Discussion Questions:

Which reading do you agree with, has technology become invisible or are we still very conscious of its presence?

Do you believe that our generation is more narcissistic because of the “brand” we make of ourselves and invest time in on social media?

Do you think human experiences are enhanced or taken away because of technology? Or is it both?

Main Ideas to Come up in Lecture / Discussion

“Digital Dualism and Lived Experience”

– the difference between virtual and real as fantasy or fact

– the existence of “digital monism”

– how we experience the difference between online and offline experiences

– has nature ever existed with the presence of humanity?

“A Life Lived in Media”

– living with media vs. living in media

– the concept of a mediapolis

– the potential results of digital media proliferating faster than our cultural, legal, or educational institutions

– media’s invisibility increasing its power

– networked individualism

– media sociability and privacy

– media as a sole frame of reference

balance between free and mediated in media

Possible Additional Readings:

How tech is changing the way we think and what we think about” – Conner Forrest

Hong Kong protests highlight peer-to-peer mobile – could it be a really good thing?” – Ian Scales

Why a leading professor of new media just banned technology in class” – Valerie Strauss

Main Ideas from Lecture/Discussion

-how new media affects us in everyday life

-how we think of ourselves and our interaction with new media

-how can we be creative producers within media space?

-Strauss’ article: there is a tremendous skill in training yourself to ignore notifications, texts, messages, etc.

-our generation feels an inclination to be connected

-we’re trying to learn what the social limitations are, experiment with them, but we’re also being confronted by people who also don’t know the limits (there are no rules or laws of new media use)

-we only have so much control over our media consumption and use –> we have to respond to the network we’re in, or else there’s consequences (i.e., getting fired for not responding to an email in 24 hours)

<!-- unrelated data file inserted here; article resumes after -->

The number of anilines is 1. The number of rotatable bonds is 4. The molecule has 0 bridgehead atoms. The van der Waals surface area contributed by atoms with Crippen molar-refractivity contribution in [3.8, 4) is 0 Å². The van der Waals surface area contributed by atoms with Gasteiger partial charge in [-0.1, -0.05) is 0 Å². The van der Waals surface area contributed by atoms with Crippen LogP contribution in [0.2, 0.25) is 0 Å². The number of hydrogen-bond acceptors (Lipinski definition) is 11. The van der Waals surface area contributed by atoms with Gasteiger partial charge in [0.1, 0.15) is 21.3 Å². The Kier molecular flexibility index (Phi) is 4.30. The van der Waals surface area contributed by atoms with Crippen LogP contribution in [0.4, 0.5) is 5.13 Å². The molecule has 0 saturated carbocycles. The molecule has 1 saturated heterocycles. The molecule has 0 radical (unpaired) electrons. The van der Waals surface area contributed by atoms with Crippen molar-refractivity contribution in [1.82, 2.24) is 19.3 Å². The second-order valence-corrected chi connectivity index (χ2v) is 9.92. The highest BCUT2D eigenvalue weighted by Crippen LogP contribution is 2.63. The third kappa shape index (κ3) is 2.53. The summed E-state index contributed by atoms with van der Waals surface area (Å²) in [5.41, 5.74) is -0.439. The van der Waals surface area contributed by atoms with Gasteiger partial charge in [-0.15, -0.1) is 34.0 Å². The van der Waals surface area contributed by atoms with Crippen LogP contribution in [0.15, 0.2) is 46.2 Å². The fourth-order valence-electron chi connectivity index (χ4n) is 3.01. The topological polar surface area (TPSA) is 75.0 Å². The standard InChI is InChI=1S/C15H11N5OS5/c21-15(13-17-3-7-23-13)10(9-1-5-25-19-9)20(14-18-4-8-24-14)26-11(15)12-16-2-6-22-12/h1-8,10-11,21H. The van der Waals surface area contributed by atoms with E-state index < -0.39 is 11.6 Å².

-the “…” that shows up in iPhone’s iMessage feature, how do we turn those off?  Those types of features are designed to get your attention

-notifications are built in, built as “for your convenience,” but really it’s to make you come back more and more often (Facebook notifications lead you to check your FB more often, which allows FB advertisers to see your cookies and past browsing data more often, etc.)

-we all suck at multitasking

-we have shifted our values to meet the media landscape, but instead of doing one thing REALLY well at a time, we do a bunch of things at once mediocrely

-we watched a video about people being tested on their multitasking skills. take away?  people seem to like to be flooded with information, but we are worse at doing multiple things at one time.  “Multitaskers are lousy at multitasking”

Final Questions

-Who gets to judge how you’re actually paying attention? Some people study better with music, some people type better notes than handwriting them.  Depending on who you are and how you learn, it’s very individual.

-Do students feel like they need to be jarred from their new media use by their teachers and professors?

“Compose new Tweet”: Literacy in the Digital Era

Twitter's iconic "blue bird" logo.

Twitter’s iconic “blue bird” logo.

Twitter is a multinational, powerful social networking platform with hundreds of millions of dedicated users. Everyone from firefighters to celebrities, and corporations to your grandmother uses Twitter for news, venting, and even promotions. But in order to join this community of tweeters, a certain amount of literacy is required – and this is no where stated on Twitter’s website. Reading and writing tweets is a digital literacy skill, or the ability to compose thoughts in 140 characters or less in an attempt to communicate information, and absorb the information present to achieve one’s goals in society. 

Reading and writing requires skills such as, but not limited to:

  1. Searching, comprehending and using non-continuous texts or images.
  2. Composing thoughts in 140 characters or less
  3. Basic knowledge of web browsing and site mapping
  4. Shortening links to include in tweets
  5. Adding images from a location on your computer
  6. Understanding the vernacular of Twitter

These are some of the basic necessities Twitter – and basically any social networking platform – (unofficially) requires in order to read and write Tweets.

In order to test your ability to compose a meaningful tweet in 140 characters or less, you should be able to comment on this post, comprehend this post, and shorten the following paragraph to 140 characters or less using your reactions or thoughts.

“California is the most wonderful place to visit because of its variety of weather and its beautiful nature. (subject development) Visitors to California can find any weather they like. They can find cool temperatures in the summer; also they can find warm weather in the winter. They can find places that are difficult for humans to live in the summer because they are so hot. Or they can find places closed in the winter because of the snow. On the other hand, visitors can find the nature they like. They can find high mountains and low valleys. Visitors can find a huge forest, a dead desert, and a beautiful coast.(summary sentence) So California is the most wonderful place to visit because of its weather and nature.